“My battery is about dead…” She looks down at her camera. She doesn’t have to tell me that there’s a lot more deadened than that. “Let’s go.”


I turn my camera off, nod. What else do you say to a woman who just can’t stand the teasing evasiveness of hope mocking her one moment longer?


So I duck under some leaves across the conservatory walkway and a conservatory park ranger brushes past me and I look for the door – and the park ranger whispers: S.T.O.P.


“One of the morphos has landed on you. Right on you.”


I don’t move. I turn slow to look for his stubborn outer brown wings.


“And he’s wide open blue.” The park ranger kneels. “You don’t understand — they don’t do this. They’re the ones that don’t land on people. And they about never rest in their wide open blue.”


My friend nods, she knows, mouth wide open, raising her camera, she knows.


She clicks, snaps, shoots, takes more. More people stop, take more photos. The park ranger asks for my camera, takes a few more. “You don’t understand,” he whispers… it’s about impossible to get photos of them with their wings in their open blue.”


I nod – whisper it over the indigo wings open there on my shoulder: “And then sometimes — the impossible unfolds into the possible.



I look over at my friend… who is brimming. Spilling.


Tears are never a sign of weakness. Tears are always the sign of an open heart.


And I mouth it to her, like it’s more certain without any sound, like I don’t want it to slip away from either one of us:




It’s the first Sunday of Advent. Hope candles are lit everywhere. God is giving you Hope.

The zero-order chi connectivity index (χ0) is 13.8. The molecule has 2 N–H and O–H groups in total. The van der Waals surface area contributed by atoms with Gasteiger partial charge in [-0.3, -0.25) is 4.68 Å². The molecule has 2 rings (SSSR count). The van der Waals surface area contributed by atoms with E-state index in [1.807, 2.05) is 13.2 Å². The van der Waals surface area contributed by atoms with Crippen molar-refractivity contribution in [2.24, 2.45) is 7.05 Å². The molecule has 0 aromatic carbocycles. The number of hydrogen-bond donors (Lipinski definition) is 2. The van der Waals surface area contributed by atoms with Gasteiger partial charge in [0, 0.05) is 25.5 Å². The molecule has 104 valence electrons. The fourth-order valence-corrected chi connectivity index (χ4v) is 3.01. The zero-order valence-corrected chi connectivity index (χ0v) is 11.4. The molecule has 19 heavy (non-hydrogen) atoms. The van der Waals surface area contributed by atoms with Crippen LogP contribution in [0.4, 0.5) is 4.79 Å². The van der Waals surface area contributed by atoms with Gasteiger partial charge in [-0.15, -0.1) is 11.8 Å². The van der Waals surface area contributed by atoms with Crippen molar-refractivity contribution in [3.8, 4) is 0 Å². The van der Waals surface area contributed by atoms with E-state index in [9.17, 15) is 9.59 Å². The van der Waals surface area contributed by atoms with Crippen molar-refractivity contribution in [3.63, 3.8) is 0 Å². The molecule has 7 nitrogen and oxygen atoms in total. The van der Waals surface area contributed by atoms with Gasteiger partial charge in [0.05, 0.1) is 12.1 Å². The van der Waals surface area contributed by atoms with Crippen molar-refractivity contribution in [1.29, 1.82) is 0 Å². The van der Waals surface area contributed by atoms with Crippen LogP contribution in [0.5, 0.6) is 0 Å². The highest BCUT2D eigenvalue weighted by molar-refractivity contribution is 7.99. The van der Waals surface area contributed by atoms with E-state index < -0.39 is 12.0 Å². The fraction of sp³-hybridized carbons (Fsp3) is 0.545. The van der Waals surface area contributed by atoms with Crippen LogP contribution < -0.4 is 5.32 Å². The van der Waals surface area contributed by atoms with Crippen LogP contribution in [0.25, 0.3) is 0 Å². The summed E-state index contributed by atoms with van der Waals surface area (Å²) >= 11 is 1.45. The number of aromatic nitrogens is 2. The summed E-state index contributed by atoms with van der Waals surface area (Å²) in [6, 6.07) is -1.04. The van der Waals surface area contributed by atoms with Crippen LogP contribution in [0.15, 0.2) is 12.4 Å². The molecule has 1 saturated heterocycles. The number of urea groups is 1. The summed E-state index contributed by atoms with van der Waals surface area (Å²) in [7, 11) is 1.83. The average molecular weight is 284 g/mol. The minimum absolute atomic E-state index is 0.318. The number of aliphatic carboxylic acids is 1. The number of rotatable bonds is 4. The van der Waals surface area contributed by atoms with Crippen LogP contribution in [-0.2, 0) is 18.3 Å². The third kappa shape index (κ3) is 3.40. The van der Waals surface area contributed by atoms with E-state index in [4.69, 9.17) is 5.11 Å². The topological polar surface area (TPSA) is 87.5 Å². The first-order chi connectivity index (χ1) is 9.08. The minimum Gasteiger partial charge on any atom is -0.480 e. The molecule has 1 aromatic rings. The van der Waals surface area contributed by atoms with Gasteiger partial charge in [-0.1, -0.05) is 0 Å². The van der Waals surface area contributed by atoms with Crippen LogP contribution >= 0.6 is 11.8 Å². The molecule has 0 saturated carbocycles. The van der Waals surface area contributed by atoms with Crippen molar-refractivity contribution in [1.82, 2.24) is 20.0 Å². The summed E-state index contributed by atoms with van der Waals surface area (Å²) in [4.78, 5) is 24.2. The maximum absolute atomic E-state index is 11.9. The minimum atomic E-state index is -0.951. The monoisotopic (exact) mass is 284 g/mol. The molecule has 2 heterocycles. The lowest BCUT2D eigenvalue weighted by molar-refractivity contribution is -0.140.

Hope — for you. 


For you with the kid that seems to have no way through, for you with the heart beaten right down, for you with so much black in front of you that you can’t find the light, for you who can’t see tomorrow being any glint bit better than today —


Hope lights on you and Hope’s just up ahead nodding that it’s going to be okay — you will be okay.


My friend, she’s nodding at me. Nodding at this wide open blue butterfly on my shoulder. And her face is right wet, an ocean of ache running like a waterfall of hope now, right off the edge of her chin, and she chokes it out — “How could we ever not believe? How can we ever not hope in impossible things now?”


The butterfly refuses to close its wings — refuses to do anything but remain open. 


And I nod yes, yes because it’s a paradox: the way to hold fast to what you’re hoping for, is to hold that Hope with openness.


With openness, hold fast to that Hope —  for if the Hope ebbs away, you become a broken wing who cannot fly.


No matter how we’re hurting — it’s only when we lose hope that the real horror happens.


She’s shoulder wracked, wet, heaving with the relief of it and I pull her close and pray like we’ve been touched, like He’s come near the very first Sunday of Advent and Hope candles blazing everywhere unwavering and there’s a boy who can believe — and live —  and there’s a weary woman who’s rising and there’s Christ who comes to give us the gift every one wants more than anything — a future and a hope.


“25 minutes.” She whispers. “That morph butterfly has sat on your shoulder for almost 25 minutes.”


And I nod. Of course.


The very least you can do with your life is welcome in Hope. And He has a name.


And the very best you can do with your life is build a life with Hope.


Live right under a roof of Hope.


Sure, hope feels risky. Sure, hope feels like you’re under a fragile roof that could implode, a roof that could get ripped off and leave you staring up at the sky.


But then you’d just stand and look and trust you were meant to see stars.


You’d just stand and look and trust that you were meant to soar. 


The morpho butterfly  rests with these open wings on me.


And we rest with these open hands in Him.


And we walk on through, the winged thing never leaving, never leaving, never closing, and it’s a bit like what Dickinson said, but different, and it all still clings to me–


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“Hope is the thing with wings

That lands at the end of you

And shows you how to open to possibilities

So you never close again.”